I will now notice Mr. B.'s general concluding remarks upon the chapter upon sheol. His first remark is that "In no passage is sheol represented as a place of fire or torment. Nothing of this kind stands connected with it in the Old Testament." This is false. For in Deutronomy we read-A fire is kindled in my anger, and it shall burn to the lowest sheol.
His second remark is-"That olim rendered everlasting, forever, &c., is never connected with sheol in any shape whatever." This is true, and what is more—this world olim is no where connected with the word translated heaven, meaning the place of future blessedness.
Remark 3d. "No persons are said to be alive in sheol, to be punished in any way by any means whatever." This is false in two particulars. In Isaiah 14. it is said, sheol from beneath is moved for thee, to meet thee-all they shall speak and say unto thee, &c. This you say is figurative. Very well. But the use of such a figure presupposes life and consciousness in sheol. In regard to the assertion that none are said to be punished there, its falsity appears in the Psalmist's assertion that death shall feed on them there. But suppose we grant all that is here asserted, and what follows? Cannot a place of punishment be named without being accompanied with descriptions of the several inflictions of punishment there?
Remark 4th. "The Old Testament writers and modern christians speak very differently about sheol and hell if both designate the same thing." Here is palpable unfairness. Mr. B. knows that none pretends that sheol is in all cases synonymous with hell, so that hell could properly be used for it where it means the grave. It would be strange if the Old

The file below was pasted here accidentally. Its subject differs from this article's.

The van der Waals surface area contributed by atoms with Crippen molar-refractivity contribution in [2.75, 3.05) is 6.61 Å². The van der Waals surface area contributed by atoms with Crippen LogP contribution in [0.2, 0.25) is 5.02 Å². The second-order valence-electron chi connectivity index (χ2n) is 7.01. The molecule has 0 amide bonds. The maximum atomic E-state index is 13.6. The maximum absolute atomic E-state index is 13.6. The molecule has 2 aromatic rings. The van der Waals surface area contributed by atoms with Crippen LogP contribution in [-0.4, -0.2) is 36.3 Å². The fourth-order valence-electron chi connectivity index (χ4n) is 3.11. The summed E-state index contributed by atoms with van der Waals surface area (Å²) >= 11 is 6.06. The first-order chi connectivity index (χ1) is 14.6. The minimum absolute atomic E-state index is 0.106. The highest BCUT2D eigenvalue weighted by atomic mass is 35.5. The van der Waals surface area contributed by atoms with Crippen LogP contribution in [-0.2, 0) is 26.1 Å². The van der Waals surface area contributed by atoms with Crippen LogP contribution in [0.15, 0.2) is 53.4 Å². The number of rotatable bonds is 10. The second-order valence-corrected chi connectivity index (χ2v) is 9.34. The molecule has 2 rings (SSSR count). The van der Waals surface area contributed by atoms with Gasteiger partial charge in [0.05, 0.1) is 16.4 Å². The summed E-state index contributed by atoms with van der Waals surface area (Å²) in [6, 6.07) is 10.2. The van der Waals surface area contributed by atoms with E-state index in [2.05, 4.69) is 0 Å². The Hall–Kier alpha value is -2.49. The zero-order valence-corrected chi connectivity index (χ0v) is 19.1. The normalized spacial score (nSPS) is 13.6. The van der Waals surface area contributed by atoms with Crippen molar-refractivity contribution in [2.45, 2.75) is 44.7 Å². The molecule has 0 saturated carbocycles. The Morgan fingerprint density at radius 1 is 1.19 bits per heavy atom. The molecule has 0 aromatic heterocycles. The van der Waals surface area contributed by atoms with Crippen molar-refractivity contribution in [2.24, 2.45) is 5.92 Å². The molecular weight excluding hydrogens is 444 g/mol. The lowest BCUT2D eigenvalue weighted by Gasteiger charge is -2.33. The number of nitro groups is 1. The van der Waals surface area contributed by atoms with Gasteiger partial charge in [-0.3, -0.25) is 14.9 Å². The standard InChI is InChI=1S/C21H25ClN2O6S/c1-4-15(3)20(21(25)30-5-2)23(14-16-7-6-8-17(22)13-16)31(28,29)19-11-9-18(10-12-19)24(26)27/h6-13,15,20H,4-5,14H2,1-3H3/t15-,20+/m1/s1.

Testament writers should not use a word which most generally meant the place of the dead, differently from our use of the word hell. And it is neither their fault nor ours, that the English word hell, has not the same extent of meaning with the Hebrew word sheol. Our author has some strange notions about the nature and origin of language. And p. 47, he arraigns before him all the users of the English language for 200 years back, to answer for the crime of perverting the meaning of the word hell in the following terms: "Who has been so kind as to make the world of future misery the exclusive sense of hell, since the common translation was made?" And then he goes on to give his charge a wider range and a longer reach. "I ask why should hell have the sense of future misery at all." Sure enough Mr. Balfour-why should there be a word to express such an idea. But men always will be so wicked have words to express their ideas. And when you shall succced to blot from the minds of men every trace of the idea of future misery, you will be able to redeem that word hell from perversion. Mr. B. says, "If their belief was the same as in our day, why do we never find them express that belief, about eternal punishment, as is now done in books and sermons and conference meetings and in common conversation." This question might be retorted. If the Old and New Testament writers believed there would in the future world be no difference between the righteous and the wicked, between him that serveth God and him that serveth him not, why do we never hear them express that belief, as it is now expressed in books and sermons and conference meetings? Perhaps if we had as much knowledge of the books and sermons and conference meetings and common conversation of David and Solomon and Isaiah and Ezra, as we have of those of the present day, this question would not have been asked. It is an unheard of requisition, that the only book that has survived of a nation that flourished 3,000 years ago shall give us all the detail, of what passed in books and sermons and conference meetings and common conversation.